12 January - 20 June 2016

A very high salt diet found to effect the brain and cause cognitive impairment

A mouse study published in Nature Neuroscience by scientists from Weill Cornell Medicine has found that an extremely high salt diet reduced blood flow to the brain and caused signs of declining mental performance and cognitive impairment. Ladecola et al. state that this occurred even when blood pressure did not increase.

A mouse study published in Nature Neuroscience by scientists from Weill Cornell Medicine has found that an extremely high salt diet reduced blood flow to the brain and caused signs of declining mental performance and cognitive impairment. Ladecola et al. state that this occurred even when blood pressure did not increase.

The scientists fed mice a high salt diet (4 or 8% NaCl) which they state was an 8-fold to 16-fold increase over the normal mouse diet.  Ladecola et al. report that this amount is “comparable to the high end of the spectrum of human salt consumption”.  Blood and urine samples were analysed over the period of the experiment (8-24 weeks).  Whilst there was an increase in NaCl in the urine, and reduction in creatinine due to the high NaCl increase, there were no metabolic alterations.  The team analysed the cerebrovascular effect of the high diet by examined resting cerebral blood flow and found that the diet reduced blood flow to both the cortex and hippocampus regions of the brain that are associated with memory and learning.  They note that alterations in blood flow are known “to produce neuronal dysfunction and cognitive impairment”.  Endothelial dysfunction was seen in the mice fed the 4% NaCl diet for 12 weeks but vascular inflammation was not seen, and “the blood-brain barrier permeability, which is highly susceptible to cerebrovascular inflammation was not altered in cortex or hippocampus of mice fed HSD.” The team discovered that production of nitric oxide was reduced in cells lining blood vessels, called endothelial cells.  Nitric oxide is used to relax blood vessels and increase blood flow. The team wanted to investigate whether the effect of the HSD could be reversed so fed the mice the HSD mice normal chow for 4 weeks.  This was found to reverse the effect of the HSD on the brain.

Ladecola et al. then investigated the effect of blood flow on cognitive function.  Using nonspatial memory tests involving an object recognition task, the team found that whilst the HSD had no effect on the time spent on exploring the objects used in this test, the HSD mice failed to identify a familiar object from an unfamiliar object.  When they were given the normal diet, the mice obtained normal performance results.  Using middle-aged mice, the team found that HSD did not “enhance the magnitude of the HSD-induced endothelial dysfunction but it led to a significant attenuation of CBF response to whisker stimulation suggesting a worsening of the harmful cerebrovascular effect of HSD.”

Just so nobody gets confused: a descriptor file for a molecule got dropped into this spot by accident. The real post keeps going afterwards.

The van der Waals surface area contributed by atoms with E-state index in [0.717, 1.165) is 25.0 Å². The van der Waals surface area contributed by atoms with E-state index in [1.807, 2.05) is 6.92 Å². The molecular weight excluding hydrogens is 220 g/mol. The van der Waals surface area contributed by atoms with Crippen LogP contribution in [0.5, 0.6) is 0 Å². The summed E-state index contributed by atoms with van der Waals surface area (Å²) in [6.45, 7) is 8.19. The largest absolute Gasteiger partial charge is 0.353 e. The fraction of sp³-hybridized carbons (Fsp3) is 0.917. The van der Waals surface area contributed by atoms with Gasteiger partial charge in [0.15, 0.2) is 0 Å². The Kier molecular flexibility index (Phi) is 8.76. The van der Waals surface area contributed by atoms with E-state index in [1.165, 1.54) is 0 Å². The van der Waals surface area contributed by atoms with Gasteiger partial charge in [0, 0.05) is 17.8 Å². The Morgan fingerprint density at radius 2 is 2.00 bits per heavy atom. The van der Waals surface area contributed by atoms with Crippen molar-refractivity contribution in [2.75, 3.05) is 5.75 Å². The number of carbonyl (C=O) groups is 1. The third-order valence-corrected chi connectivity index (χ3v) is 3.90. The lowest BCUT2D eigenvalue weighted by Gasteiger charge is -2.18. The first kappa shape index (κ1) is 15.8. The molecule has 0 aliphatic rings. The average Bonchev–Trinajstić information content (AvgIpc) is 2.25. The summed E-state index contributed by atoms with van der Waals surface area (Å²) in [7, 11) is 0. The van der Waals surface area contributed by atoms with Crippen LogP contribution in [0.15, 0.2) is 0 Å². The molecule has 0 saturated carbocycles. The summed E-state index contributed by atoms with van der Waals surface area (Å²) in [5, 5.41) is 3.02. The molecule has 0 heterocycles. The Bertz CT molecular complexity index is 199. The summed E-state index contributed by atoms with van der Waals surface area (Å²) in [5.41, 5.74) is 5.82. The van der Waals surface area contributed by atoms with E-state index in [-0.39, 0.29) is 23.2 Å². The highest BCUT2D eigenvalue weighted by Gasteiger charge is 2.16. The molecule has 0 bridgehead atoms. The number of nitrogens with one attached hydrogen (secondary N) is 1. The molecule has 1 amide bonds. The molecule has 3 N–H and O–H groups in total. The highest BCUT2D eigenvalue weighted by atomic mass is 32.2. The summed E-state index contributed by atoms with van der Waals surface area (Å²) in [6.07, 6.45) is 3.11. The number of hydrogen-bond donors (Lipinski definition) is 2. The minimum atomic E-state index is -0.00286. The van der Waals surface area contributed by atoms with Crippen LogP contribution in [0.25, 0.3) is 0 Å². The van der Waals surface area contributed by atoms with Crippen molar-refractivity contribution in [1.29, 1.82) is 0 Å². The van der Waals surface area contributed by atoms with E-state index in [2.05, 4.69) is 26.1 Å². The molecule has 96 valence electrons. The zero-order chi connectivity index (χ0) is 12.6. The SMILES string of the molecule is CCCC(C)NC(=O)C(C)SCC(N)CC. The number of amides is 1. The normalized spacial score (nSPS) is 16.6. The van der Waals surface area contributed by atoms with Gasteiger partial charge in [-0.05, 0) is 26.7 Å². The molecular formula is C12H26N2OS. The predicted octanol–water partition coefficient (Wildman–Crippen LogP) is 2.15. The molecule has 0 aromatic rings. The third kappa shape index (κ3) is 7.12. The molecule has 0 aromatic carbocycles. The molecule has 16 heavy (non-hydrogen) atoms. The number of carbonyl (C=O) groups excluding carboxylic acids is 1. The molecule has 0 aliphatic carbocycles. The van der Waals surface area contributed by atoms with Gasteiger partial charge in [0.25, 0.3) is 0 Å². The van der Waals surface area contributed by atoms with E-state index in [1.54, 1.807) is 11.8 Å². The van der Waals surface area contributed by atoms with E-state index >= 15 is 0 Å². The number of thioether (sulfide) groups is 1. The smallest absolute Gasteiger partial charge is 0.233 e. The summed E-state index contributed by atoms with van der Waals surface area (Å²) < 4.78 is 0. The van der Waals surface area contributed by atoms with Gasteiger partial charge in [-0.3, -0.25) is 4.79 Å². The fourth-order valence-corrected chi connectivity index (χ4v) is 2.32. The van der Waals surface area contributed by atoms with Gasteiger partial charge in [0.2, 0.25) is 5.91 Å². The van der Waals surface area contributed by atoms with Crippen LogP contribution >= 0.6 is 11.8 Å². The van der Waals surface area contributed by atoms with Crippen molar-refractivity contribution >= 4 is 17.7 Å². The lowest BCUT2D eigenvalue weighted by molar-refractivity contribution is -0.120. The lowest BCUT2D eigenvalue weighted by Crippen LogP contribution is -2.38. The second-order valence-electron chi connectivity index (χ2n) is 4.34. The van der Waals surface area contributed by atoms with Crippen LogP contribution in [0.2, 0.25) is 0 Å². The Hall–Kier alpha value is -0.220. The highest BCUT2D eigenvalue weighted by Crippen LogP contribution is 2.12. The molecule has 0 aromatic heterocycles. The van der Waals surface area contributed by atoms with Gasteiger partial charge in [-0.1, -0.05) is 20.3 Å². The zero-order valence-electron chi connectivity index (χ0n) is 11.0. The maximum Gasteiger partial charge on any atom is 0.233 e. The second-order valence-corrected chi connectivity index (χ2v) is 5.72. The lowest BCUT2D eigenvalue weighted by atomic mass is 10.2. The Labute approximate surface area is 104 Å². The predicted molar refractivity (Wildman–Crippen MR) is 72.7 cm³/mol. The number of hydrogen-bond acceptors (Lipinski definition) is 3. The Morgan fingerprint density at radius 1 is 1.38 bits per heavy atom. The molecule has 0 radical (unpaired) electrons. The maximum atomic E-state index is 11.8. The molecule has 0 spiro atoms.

The team investigated cognitive function further using the Barnes Maze test and found differences in the HSD and the normal fed chow mice, with the HSD mice showing “a deficit in spatial memory”.  When they investigated nesting behaviour the HSD mice would use less material compared to the normal fed mice, however this was reversed when the HSD mice were fed a normal salt intake.

Using several experiments the scientists investigated the mechanisms involved and report that the HSD diet mice developed an adaptive immune response in their gut which increased the activity of white blood cells TH17 in the intestine.  These cells increase the circulating protein interleukin (IL-17) which “promotes endothelial dysfunction and cognitive impairment” and therefore lead to a reduction in the production of nitric oxide in endothelial cells. 

RSSL's Product and Ingredient Innovation Team, has considerable experience in re-formulating products to provide more healthy options including low salt, low sugar versions and using pre- and probiotics.  To find out more please contact Customer Services telephone 0118 918 4076 or e-mail enquiries@rssl.com 

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